Vivid Sydney at Taronga Zoo

My son’s birthday coincides nicely with the Sydney Vivid festival, where “art, technology and commerce intersect” – three weeks of light shows and sculpture that brighten up the city during the cold (and sometimes wet) winter here.

Taronga Zoo has put on an event for the last few years, with wonderful light sculptures that look like giant stained-glass animals. Needless to say, an afternoon at the zoo, followed by a trip through this surreal landscape after dark has become a favourite.

(Click on images in gallery to see full size).

Parramatta, city of the future

Sydney is one of the most expensive cities in the world to live and work in, with sky-high property prices. The population is expanding, mostly to the West, and hence, so to is the attention of property developers. Parramatta is a suburb in the western sprawl, and the city council have announced a $1.6 billion investment in new buildings – offices, apartments and retail. And so, Parramatta starts its transformation.Paramatta - city of the future-1Paramatta - city of the future-2Paramatta - city of the future-3Paramatta - city of the future-4Paramatta - city of the future-5Paramatta - city of the future-6Paramatta - city of the future-7

Taken with my new Fujifilm X-Pro2 and 35mm f2 lens.

The road to San Francisco

The typeface, that is, not the place. Apple designed a new font for their watch, aimed at being legible on small, high-resolution displays. They later brought it to iOS and OS X, providing consistency across all their devices. Nick Keppol has written a two-part article that explains typography basics and then takes us through the design decisions that went into creating the new typeface. It’s fascinating for a typography nerd like me. Feast your eyes and brain here.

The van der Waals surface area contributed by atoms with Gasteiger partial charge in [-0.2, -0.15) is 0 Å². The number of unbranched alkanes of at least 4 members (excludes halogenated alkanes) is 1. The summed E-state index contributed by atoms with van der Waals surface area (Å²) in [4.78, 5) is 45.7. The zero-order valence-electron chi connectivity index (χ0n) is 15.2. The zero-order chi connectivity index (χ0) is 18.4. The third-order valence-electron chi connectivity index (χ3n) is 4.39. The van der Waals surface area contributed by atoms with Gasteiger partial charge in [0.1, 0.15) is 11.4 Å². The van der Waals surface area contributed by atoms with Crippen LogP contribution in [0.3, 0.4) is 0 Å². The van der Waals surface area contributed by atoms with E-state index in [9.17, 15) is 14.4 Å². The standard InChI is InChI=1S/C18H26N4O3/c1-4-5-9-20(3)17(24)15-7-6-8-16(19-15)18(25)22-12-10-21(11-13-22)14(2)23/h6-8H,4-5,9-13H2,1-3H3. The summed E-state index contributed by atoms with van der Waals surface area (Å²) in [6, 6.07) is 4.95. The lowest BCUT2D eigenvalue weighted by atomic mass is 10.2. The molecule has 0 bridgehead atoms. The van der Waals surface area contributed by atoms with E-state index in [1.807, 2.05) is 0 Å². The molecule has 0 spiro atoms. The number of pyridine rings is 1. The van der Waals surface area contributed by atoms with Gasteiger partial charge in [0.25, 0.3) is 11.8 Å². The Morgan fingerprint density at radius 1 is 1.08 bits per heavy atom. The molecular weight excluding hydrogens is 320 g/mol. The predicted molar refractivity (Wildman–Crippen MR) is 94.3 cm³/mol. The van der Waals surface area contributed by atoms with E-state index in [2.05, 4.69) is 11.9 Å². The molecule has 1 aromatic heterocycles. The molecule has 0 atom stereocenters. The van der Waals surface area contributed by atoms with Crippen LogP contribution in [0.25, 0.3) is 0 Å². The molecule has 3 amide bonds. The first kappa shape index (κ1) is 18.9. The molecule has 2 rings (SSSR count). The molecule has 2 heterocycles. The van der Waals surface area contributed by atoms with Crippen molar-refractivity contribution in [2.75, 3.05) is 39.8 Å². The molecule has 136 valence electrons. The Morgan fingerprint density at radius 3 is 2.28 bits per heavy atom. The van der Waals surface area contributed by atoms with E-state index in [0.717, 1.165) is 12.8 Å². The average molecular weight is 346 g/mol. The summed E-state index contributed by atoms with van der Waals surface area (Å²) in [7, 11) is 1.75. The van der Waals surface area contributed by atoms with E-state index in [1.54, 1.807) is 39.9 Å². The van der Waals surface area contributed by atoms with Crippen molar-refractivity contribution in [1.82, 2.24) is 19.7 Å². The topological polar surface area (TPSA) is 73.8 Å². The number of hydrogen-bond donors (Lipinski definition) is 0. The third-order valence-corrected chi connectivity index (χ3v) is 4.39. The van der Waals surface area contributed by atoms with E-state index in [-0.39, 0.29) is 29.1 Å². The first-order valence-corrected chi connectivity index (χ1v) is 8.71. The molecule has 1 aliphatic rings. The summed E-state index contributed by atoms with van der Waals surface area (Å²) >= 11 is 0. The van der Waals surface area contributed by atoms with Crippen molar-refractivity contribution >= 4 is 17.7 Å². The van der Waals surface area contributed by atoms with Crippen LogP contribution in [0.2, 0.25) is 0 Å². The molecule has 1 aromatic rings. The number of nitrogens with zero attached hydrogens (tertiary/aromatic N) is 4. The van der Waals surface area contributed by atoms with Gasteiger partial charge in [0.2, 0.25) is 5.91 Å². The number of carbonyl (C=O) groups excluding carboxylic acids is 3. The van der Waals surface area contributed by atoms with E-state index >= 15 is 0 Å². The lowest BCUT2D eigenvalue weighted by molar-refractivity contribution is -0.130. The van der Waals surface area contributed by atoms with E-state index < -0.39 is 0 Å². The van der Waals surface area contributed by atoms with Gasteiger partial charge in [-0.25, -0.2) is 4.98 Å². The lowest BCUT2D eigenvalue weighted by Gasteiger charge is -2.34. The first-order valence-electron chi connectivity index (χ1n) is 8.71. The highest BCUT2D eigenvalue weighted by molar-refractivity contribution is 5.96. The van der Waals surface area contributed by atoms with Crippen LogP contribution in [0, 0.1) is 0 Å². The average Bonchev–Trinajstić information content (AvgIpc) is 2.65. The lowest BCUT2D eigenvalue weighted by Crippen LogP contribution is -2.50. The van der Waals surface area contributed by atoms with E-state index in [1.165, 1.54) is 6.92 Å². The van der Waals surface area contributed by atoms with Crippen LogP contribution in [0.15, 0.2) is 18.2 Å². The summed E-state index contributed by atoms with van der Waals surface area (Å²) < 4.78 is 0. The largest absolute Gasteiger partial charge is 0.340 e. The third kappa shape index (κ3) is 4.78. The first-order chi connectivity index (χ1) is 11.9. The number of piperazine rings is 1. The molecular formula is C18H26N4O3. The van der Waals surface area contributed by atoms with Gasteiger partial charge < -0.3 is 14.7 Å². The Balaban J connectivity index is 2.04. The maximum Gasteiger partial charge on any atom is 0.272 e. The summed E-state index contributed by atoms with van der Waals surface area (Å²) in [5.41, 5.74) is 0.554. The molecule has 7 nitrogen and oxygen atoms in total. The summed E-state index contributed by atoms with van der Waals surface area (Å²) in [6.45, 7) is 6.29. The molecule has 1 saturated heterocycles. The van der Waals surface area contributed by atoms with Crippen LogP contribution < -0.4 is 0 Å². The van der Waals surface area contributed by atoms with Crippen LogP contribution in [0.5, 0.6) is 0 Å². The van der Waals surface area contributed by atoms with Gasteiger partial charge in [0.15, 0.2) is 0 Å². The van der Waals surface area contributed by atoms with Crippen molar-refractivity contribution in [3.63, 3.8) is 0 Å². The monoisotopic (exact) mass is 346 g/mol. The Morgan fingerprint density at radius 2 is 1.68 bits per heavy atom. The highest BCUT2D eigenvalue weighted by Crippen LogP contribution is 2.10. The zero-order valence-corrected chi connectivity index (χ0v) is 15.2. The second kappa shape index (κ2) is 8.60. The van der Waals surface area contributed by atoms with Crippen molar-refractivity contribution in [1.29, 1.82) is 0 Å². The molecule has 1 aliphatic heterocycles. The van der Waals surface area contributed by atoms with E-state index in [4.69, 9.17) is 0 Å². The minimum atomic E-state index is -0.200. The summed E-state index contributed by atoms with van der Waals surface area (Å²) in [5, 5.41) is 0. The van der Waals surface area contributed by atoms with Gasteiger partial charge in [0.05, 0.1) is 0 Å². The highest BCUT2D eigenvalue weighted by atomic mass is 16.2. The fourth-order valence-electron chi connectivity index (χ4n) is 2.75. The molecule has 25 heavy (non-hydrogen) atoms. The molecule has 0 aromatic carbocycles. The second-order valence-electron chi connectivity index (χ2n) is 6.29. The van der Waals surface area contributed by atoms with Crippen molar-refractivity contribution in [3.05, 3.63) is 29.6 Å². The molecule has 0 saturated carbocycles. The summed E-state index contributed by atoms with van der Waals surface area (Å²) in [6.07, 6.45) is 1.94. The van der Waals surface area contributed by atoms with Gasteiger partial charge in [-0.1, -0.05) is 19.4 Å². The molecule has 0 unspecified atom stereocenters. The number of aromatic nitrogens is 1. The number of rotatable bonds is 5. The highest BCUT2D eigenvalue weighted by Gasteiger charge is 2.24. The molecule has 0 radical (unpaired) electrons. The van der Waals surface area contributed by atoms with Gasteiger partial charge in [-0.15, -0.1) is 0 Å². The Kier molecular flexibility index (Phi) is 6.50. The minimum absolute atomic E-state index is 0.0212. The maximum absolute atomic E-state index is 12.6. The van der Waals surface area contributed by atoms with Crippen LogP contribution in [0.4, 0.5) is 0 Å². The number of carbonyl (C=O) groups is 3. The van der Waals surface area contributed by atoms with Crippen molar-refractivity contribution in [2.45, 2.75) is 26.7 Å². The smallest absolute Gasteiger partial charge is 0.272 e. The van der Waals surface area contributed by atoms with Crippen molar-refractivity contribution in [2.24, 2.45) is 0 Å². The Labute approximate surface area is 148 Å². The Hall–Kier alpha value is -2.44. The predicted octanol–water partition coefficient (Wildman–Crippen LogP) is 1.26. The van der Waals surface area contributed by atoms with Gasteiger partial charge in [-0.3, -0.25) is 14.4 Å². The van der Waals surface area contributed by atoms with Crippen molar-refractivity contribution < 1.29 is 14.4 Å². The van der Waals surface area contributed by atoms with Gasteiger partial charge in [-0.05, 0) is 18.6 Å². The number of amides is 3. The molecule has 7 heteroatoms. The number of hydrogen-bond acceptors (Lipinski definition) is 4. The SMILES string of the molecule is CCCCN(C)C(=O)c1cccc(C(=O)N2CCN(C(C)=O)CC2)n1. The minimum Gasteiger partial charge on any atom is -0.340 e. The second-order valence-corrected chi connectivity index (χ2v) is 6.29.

The Fujifilm X-Pro 2

Fujifilm have announced their new ‘Pro’ camera, and it looks pretty fantastic. I have loved the Fujifilm dedication to their own vision of what a camera should be – small and light, but with high quality design and manufacturing that combines wonderfully “traditional” style handling (i.e. good ergonomics and manual controls instead of lots of menus) with some ground-breaking technology. Not only do their cameras take good photos, but the experience of using them is very natural and harks back to the classic 35mm film cameras that we remember fondly.

I’ve started up an X-Pro 2 resource page, which I will continue to update as I discover more.